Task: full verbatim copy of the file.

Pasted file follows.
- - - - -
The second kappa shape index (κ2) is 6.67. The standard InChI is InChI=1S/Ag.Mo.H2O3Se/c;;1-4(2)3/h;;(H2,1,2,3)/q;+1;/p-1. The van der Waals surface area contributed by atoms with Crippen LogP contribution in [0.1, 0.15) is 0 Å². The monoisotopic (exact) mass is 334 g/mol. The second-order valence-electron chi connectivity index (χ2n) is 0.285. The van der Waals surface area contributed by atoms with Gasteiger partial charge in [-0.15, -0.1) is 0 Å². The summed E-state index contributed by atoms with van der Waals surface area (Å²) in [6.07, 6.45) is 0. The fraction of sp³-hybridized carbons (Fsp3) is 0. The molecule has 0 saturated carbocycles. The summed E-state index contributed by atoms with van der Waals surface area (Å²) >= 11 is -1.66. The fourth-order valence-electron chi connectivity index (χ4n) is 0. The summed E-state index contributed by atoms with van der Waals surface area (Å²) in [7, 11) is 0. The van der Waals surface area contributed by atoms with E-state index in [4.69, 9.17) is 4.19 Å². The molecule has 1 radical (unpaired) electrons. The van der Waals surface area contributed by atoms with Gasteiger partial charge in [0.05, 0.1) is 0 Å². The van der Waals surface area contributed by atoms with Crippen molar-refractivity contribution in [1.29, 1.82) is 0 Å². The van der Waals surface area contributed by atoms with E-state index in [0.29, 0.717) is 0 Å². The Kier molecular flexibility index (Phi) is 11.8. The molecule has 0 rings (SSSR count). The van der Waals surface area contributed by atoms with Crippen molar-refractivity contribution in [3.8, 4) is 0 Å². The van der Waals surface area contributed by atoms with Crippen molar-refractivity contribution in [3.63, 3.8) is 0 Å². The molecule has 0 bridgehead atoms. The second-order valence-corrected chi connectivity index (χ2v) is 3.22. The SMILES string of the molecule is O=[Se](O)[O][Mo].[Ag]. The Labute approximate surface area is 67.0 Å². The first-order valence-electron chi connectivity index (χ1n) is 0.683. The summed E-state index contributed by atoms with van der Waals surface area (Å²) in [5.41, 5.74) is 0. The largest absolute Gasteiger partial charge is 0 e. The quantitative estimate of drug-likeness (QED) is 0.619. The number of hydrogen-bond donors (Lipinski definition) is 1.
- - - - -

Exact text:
The second kappa shape index (κ2) is 6.67. The standard InChI is InChI=1S/Ag.Mo.H2O3Se/c;;1-4(2)3/h;;(H2,1,2,3)/q;+1;/p-1. The van der Waals surface area contributed by atoms with Crippen LogP contribution in [0.1, 0.15) is 0 Å². The monoisotopic (exact) mass is 334 g/mol. The second-order valence-electron chi connectivity index (χ2n) is 0.285. The van der Waals surface area contributed by atoms with Gasteiger partial charge in [-0.15, -0.1) is 0 Å². The summed E-state index contributed by atoms with van der Waals surface area (Å²) in [6.07, 6.45) is 0. The fraction of sp³-hybridized carbons (Fsp3) is 0. The molecule has 0 saturated carbocycles. The summed E-state index contributed by atoms with van der Waals surface area (Å²) >= 11 is -1.66. The fourth-order valence-electron chi connectivity index (χ4n) is 0. The summed E-state index contributed by atoms with van der Waals surface area (Å²) in [7, 11) is 0. The van der Waals surface area contributed by atoms with E-state index in [4.69, 9.17) is 4.19 Å². The molecule has 1 radical (unpaired) electrons. The van der Waals surface area contributed by atoms with Gasteiger partial charge in [0.05, 0.1) is 0 Å². The van der Waals surface area contributed by atoms with Crippen molar-refractivity contribution in [1.29, 1.82) is 0 Å². The van der Waals surface area contributed by atoms with E-state index in [0.29, 0.717) is 0 Å². The Kier molecular flexibility index (Phi) is 11.8. The molecule has 0 rings (SSSR count). The van der Waals surface area contributed by atoms with Crippen molar-refractivity contribution in [3.8, 4) is 0 Å². The van der Waals surface area contributed by atoms with Crippen molar-refractivity contribution in [3.63, 3.8) is 0 Å². The molecule has 0 bridgehead atoms. The second-order valence-corrected chi connectivity index (χ2v) is 3.22. The SMILES string of the molecule is O=[Se](O)[O][Mo].[Ag]. The Labute approximate surface area is 67.0 Å². The first-order valence-electron chi connectivity index (χ1n) is 0.683. The summed E-state index contributed by atoms with van der Waals surface area (Å²) in [5.41, 5.74) is 0. The largest absolute Gasteiger partial charge is 0 e. The quantitative estimate of drug-likeness (QED) is 0.619. The number of hydrogen-bond donors (Lipinski definition) is 1.